Peers say three-year wait for police probe into Liverpool mayor ‘outrageous’

© Paul Hanley/

Peers including the former Conservative minister Michael Heseltine have demanded answers as to why former Labour mayor of Liverpool Joe Anderson has been left in legal limbo for more than three years.

Anderson and others were arrested on suspicion of conspiracy to commit bribery and witness intimidation in December 2020, prompting him to stand aside and the party to suspend him pending the outcome.

Anderson was then released under investigation with no charges brought, but an inquiry is still ongoing more than three years later.

Lord Heseltine, who served as Deputy Prime Minister under John Mayor and was informally dubbed ‘minister for Merseyside’ in the 1980s, questioned how the police had handled the case and asked whether the lengthy investigation amounted to justice.

Heseltine asked: “Joe Anderson, was arrested on serious charges, including fraud and bribery. That was three years and four months ago. He lost his job, his reputation and his income. No charge has been made since then. Does my noble friend the Minister think that is justice?”

Other peers also voiced concerns in the Lords on Monday, with Lord Alton of Liverpool claiming it is “outrageous” that the investigation has hung over Anderson and his family. “As far as the politics of Liverpool is concerned, it does not help politics or good governance for a case to fester like this for so long.”

Lord Woodley, who said he considered Anderson a friend, said it was “an absolute disgrace”.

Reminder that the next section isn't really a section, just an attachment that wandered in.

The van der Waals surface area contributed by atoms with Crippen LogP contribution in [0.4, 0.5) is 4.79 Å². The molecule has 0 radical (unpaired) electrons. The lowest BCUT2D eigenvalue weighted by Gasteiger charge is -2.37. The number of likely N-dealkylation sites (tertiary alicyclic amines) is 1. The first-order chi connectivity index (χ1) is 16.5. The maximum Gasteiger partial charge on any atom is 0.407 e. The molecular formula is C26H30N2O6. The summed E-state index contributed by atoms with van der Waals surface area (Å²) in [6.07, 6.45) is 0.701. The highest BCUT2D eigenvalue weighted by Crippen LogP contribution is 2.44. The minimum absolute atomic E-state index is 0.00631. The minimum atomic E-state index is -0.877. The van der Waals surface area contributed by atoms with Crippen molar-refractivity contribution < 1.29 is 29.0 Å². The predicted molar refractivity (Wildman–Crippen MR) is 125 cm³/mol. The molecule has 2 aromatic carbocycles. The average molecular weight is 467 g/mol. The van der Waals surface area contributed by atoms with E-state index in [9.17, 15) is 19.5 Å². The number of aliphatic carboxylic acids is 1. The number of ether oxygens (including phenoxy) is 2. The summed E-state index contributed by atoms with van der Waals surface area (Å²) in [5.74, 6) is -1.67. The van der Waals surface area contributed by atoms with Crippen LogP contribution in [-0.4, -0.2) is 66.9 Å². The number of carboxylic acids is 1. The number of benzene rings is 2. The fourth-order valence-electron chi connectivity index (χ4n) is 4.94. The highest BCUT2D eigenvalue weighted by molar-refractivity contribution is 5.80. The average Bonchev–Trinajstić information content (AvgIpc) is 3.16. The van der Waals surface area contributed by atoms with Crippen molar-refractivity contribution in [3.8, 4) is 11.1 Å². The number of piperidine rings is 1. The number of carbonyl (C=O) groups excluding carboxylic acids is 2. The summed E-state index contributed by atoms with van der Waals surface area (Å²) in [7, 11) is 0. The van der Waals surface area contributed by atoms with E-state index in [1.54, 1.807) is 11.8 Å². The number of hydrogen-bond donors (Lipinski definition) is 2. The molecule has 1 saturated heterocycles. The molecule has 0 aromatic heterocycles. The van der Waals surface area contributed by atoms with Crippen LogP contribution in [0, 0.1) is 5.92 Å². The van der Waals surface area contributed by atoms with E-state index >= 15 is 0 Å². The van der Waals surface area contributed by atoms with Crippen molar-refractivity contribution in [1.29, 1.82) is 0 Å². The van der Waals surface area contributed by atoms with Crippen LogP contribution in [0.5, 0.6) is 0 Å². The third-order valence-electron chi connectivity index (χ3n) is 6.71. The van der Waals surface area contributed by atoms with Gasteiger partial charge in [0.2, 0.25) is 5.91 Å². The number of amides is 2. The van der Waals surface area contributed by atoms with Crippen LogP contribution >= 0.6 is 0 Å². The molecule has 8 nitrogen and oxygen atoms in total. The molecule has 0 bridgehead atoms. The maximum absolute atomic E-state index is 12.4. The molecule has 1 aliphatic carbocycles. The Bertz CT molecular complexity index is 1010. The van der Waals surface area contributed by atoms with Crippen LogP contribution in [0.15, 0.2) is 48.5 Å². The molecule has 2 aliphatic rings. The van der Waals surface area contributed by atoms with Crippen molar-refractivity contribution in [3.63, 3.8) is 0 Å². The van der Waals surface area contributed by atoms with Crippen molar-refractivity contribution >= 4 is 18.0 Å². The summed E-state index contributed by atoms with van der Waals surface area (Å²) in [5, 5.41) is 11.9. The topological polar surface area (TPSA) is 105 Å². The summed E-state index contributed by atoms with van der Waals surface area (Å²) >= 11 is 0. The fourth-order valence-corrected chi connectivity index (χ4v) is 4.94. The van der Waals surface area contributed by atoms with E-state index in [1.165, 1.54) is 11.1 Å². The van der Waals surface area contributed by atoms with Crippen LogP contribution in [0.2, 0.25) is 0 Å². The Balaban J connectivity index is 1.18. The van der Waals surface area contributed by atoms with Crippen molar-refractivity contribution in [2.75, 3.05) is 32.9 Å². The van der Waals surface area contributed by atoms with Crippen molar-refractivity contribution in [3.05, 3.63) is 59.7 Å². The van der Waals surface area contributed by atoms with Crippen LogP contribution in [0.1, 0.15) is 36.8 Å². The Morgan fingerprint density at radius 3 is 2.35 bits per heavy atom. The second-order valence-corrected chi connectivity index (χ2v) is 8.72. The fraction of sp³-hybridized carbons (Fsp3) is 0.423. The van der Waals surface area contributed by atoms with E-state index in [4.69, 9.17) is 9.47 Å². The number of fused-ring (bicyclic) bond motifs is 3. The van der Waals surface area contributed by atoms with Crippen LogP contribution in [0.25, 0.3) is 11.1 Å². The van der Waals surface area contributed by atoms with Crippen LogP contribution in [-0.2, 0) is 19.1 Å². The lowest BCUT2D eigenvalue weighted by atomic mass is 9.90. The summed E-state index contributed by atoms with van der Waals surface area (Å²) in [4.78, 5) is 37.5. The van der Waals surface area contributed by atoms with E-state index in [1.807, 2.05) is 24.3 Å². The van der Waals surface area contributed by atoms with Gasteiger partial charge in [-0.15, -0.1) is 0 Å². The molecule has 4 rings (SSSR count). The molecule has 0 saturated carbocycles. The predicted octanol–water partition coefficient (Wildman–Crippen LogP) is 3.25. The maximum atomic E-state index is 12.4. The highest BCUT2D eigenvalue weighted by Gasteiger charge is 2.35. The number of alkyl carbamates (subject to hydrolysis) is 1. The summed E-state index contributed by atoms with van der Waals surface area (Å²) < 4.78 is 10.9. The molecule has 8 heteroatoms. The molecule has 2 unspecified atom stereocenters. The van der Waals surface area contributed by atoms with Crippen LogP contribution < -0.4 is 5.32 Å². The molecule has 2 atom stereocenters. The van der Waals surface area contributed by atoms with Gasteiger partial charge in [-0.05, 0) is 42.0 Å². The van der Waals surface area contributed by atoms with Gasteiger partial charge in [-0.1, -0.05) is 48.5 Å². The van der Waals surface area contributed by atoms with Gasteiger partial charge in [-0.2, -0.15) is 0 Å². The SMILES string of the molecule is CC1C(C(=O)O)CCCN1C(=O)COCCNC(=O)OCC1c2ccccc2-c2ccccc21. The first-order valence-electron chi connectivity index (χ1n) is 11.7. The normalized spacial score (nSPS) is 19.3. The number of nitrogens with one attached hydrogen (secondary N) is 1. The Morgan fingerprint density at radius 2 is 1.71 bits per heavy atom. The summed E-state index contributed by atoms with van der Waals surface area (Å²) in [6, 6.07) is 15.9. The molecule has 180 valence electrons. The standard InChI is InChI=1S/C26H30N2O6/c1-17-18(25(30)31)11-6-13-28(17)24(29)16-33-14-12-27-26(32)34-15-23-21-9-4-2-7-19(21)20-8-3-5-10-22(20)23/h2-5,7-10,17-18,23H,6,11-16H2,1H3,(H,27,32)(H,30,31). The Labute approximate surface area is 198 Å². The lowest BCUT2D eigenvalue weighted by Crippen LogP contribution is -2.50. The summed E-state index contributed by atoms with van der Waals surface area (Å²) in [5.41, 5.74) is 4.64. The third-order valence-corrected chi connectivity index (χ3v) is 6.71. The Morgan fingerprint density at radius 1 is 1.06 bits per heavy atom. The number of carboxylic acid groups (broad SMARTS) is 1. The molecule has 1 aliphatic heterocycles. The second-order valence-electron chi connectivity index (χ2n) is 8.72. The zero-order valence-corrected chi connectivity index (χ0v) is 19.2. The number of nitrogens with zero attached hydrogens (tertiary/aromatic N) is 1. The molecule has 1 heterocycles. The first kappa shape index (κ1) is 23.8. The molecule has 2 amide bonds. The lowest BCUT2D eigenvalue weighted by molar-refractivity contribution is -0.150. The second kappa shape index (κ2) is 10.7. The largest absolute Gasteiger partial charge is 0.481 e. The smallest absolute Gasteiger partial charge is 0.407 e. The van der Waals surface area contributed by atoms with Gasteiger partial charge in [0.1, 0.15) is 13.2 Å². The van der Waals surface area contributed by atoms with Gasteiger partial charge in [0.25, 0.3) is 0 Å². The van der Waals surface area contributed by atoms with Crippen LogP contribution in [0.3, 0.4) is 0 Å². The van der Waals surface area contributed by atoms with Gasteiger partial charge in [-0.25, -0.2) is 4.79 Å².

Anderson told LabourList he was “humbled” by the peers’ intervention, comparing his fate to “a prison sentence” and saying Lord Alton had been right to say “justice delayed is justice denied”.

He suggested a 2017 law allowing suspects to be released under investigation, rather than just on bail or with no further action, needs “looking at” given the limbo it leaves suspects in.

Anderson said the past few years had been “tough” personally and financially. He said he had not been able to go out without people pointing, and said: “Social media warriors say there’s no smoke without fire”.

“The old adage ‘you’re innocent till proven guilty’ clearly doesn’t apply in my case,” Anderson said.

“I’ve been like a recluse and it’s been like a prison sentence. Faith, friends and family have really kept me going.”

He said he believed he was still suspended by Labour too, but remained “proud” of his association with the party over four decades.

Home Office minister Lord Sharpe of Epsom said it would be “inappropriate” to comment while the investigation remains ongoing.

“The police are rightly independent of government and decisions concerning investigations are operational ones for the respective police forces to make,” he said.

A spokesman for Merseyside Police said: “This complex investigation is still ongoing and officers are working as expeditiously as possible for all concerned.”

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